Newsletter March 2021

President's Message

At last, after 12 months of Zoom meetings, we may be starting to see a return to normal on the horizon.

The 12 months have been challenge in many ways and we have seen major changes in our meetings:

On the negative side:

- We have not met in person for all that time.

On the positive side:

- We haves had many more shop tours and Show and Tells than we ever used to have.
- Guest speakers have not been limited to those who live in the Bay area.
- Attendees have also not been limited to those who live in the Bay area.

I would like to ask you how you would like to see BAWA meetings evolve in the future once the pandemic restrictions have been lifted?

In-person meetings:

- Would you prefer to have only live speakers or occasional Zoom presentations?
- Do you have suggestions for future presenters?
- Do you wish to consider a mixture of Zoom and in-person meetings in the future?

Paul has organized many very interesting Virtual Shop Tours during our Zoom meetings:

- Would you like these to continue?

- Are there topics you would like to add to our Virtual Shop Tours?

-Do the pre-prepared slides improve the presentations?

-Should we continue presenting in this way?

Also the number of our Show and Tells has expanded;

-Do you like the pre-made slide presentation Paul and the member put together for them?

How do you read our Newsletters:

- Computer? Tablet? Smart phone?

Enjoy your woodwork and we look forward to hearing your comments

(Contact at:


March 2021 BAWA Zoom Meeting

The meeting was called to order by President Frank Ramsay.


Jon Kaplan mentioned that we have 37 paid members and we can always use more to help pay for our annual expenses.

New member John Eelm introduced himself, as did returning student member Mateo McCullough.

We had 46 people join us in this Zoom session, including members who had moved out of state.

Next month Ken Napier will talk about reproducing antique furniture.

Guest Virtual Speaker

Tom Gaston
Marquetry and Parquetry.

Marquetry is made up of different colored woods cut and arranged to make a picture or pattern.

Parquetry is made up of different colored woods arranged to make a geometric pattern often seen on flooring. Intarsia a can include wood, stone and other materials carved and arranged with 3 dimensional effects.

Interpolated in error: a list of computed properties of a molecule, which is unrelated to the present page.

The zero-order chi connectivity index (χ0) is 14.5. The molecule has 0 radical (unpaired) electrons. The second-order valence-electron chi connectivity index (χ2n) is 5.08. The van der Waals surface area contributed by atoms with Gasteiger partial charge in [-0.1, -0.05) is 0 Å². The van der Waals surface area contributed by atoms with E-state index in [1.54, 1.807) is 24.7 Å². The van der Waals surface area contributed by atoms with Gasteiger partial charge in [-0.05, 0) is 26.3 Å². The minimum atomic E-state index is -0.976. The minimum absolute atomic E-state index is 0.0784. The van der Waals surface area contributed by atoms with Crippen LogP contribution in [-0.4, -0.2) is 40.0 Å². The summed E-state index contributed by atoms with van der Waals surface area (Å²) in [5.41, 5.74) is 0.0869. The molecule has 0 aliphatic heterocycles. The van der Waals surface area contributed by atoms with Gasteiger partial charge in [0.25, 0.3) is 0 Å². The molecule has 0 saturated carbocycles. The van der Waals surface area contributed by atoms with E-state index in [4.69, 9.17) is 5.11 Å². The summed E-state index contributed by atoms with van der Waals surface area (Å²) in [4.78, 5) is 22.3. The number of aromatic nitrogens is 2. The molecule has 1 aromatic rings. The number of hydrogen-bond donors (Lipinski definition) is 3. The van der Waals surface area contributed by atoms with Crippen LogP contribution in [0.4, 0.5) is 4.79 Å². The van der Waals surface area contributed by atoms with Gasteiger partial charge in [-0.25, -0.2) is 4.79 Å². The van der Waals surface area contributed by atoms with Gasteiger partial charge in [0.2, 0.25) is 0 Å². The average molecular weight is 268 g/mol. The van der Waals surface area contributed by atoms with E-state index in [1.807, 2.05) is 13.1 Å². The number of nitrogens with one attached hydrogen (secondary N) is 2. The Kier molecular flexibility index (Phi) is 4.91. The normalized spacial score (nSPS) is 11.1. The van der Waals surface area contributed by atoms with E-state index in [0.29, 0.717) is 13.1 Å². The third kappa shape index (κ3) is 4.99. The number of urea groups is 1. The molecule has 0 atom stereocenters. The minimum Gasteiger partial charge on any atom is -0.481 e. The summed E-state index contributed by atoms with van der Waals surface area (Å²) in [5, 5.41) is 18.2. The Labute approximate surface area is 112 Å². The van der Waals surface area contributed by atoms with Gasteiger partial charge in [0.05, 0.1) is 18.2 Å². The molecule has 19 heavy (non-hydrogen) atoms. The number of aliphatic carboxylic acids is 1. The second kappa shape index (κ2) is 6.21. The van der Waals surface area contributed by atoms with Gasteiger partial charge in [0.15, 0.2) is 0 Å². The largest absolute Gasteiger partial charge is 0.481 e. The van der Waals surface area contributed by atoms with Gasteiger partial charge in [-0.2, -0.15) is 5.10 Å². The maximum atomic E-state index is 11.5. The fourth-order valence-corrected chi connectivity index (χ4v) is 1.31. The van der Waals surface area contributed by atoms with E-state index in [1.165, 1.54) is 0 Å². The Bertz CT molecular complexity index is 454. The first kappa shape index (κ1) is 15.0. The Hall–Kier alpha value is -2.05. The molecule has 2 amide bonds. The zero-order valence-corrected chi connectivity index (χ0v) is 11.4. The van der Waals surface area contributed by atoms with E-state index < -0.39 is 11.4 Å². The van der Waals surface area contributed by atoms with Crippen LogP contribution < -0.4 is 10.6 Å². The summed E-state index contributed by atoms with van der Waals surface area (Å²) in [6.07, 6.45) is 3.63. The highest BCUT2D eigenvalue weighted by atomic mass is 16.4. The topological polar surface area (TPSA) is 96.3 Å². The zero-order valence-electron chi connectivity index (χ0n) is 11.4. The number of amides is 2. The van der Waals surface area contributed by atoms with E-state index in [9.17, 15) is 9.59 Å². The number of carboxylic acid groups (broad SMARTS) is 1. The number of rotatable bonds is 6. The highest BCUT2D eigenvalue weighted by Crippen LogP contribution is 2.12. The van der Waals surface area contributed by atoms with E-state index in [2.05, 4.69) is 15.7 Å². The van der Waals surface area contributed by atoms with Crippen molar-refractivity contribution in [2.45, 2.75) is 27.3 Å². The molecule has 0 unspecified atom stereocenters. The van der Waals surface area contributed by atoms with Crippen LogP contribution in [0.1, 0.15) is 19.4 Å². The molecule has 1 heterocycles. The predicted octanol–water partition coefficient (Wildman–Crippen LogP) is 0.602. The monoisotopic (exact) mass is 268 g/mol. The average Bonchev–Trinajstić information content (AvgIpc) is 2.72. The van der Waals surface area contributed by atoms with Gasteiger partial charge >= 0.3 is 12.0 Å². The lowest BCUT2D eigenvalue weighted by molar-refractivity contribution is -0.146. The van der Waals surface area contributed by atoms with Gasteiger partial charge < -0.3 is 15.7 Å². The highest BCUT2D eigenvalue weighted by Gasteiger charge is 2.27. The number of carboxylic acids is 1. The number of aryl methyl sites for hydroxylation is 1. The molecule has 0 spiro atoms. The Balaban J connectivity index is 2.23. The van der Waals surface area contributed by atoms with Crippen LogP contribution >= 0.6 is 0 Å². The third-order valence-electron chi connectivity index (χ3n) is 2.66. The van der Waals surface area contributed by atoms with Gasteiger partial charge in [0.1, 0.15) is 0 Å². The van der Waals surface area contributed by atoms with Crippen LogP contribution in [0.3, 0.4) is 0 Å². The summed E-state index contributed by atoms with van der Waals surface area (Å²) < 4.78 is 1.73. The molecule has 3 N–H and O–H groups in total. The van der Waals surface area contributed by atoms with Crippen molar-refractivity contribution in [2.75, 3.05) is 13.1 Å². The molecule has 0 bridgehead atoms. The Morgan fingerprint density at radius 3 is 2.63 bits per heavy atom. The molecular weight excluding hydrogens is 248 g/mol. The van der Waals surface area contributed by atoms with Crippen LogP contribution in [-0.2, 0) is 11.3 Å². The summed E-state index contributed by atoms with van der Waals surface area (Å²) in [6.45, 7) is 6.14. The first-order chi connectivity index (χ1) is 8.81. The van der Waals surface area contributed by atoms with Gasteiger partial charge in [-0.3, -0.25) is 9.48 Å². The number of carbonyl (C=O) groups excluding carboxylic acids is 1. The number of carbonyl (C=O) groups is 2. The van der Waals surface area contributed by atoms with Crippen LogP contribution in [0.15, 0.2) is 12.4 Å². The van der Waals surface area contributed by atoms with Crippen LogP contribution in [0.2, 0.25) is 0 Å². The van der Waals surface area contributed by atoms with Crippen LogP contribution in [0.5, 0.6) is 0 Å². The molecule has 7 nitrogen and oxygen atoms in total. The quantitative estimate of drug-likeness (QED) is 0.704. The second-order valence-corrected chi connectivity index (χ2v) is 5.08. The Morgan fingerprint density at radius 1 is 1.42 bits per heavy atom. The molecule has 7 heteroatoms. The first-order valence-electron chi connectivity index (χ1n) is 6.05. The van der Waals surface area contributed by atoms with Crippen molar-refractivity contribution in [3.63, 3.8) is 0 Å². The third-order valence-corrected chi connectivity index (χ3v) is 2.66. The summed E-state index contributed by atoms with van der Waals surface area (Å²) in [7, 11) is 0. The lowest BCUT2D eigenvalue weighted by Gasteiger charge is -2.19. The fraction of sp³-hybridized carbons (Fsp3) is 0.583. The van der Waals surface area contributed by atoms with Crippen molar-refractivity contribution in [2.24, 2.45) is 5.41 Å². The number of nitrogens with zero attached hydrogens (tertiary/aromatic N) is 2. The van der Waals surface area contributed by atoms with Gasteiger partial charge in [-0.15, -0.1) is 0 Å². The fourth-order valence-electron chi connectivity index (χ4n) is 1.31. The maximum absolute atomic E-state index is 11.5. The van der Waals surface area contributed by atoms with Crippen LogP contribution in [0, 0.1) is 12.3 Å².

Marquetry typically uses thin veneers of various woods, some of which have been dyed with colors not naturally found in the wood. The veneers are often .05" thick. The veneers are usually cut on a scroll saw, but can be cut by hand using a scalpel, or cut with a programmed laser cutter. When the cuts are made at an angle, two layers of veneer are taped together and cut at once, with the resulting pieces fitting tightly together (double bevel marquetry).

The packet technique uses the saw set at 90 degrees and can have as many as 18 layers of veneer taped and nailed together and cut at one time. This requires a thin saw blade to minimize the gap between pieces.

The hardest part of marquetry is the creation of the artwork or cartoon that will be the cutting pattern. Once the cartoon is completed, all the pieces should be numbered and multiple copies made. The copies are then adhered to the veneers. When the pieces are cut out, they are laid down on masking tape that is sticky side up. When you finally glue the pieces to a backing board, the pieces swell slightly and this helps diminish the gap between pieces that was created by the saw kerf. When you want colored veneers, it is often desirable to buy commercially dyed veneer, which has the color all the way through the veneer and will not lose its color w hen you sand the pieces.

Tom has attended classes put on by Paul Schurch and Patrick Edwards and he recommends these classes to anyone interested in learning more.


Virtual Workshop Tour
was all about Jigs.

John Wilson

Here is my Taper Jig that is capable of tapering 1 to 4 sides.
The jig employs a 3/4" runner that fits into the saws miter gauge slot.
When completed, the jig is run through the saw leaving a 'zero clearance edge
that is used to line up the material to be tapered.

Several 'T-slots' to accommodate 'stop/hold downs'
and the locating pin (Pic 3) help keep the material locked in place

Plus This is my crosscut sled with adjustable stop.

John Hickman

A table and adjustable fence for the router.

Crosscut sled for table saw. I built this sled some years ago when I had a different table saw, and I had to revise it upon acquiring my SawStop. (In the photo it appears that there is another kerf, parallel with, and about an inch away from the kerf in use. I filled that slot with an epoxy wood filler, but the photo makes it look like another kerf maintained for some unknown reason. The old, outfeed table attached to the table saw also contains the grooves that went with the prior table saw.)

Lloyd Worthington-Levy

Dovetail Jig Uses flat top blade for pins, specially ground blade at 7 degrees for tails.
Cuts dovetails that are symmetric on ends. Spacers used to set distance.
Middle 7 degree fence has "fine adjust" feature to help set exact pin width.

Bill Henzel

Here is a my favorite pocket hole jig made by Porter CableV
and a jig for ripping on a sliding table saw
designed by Fritz and Fran from Germany.

Jonathan Axelrod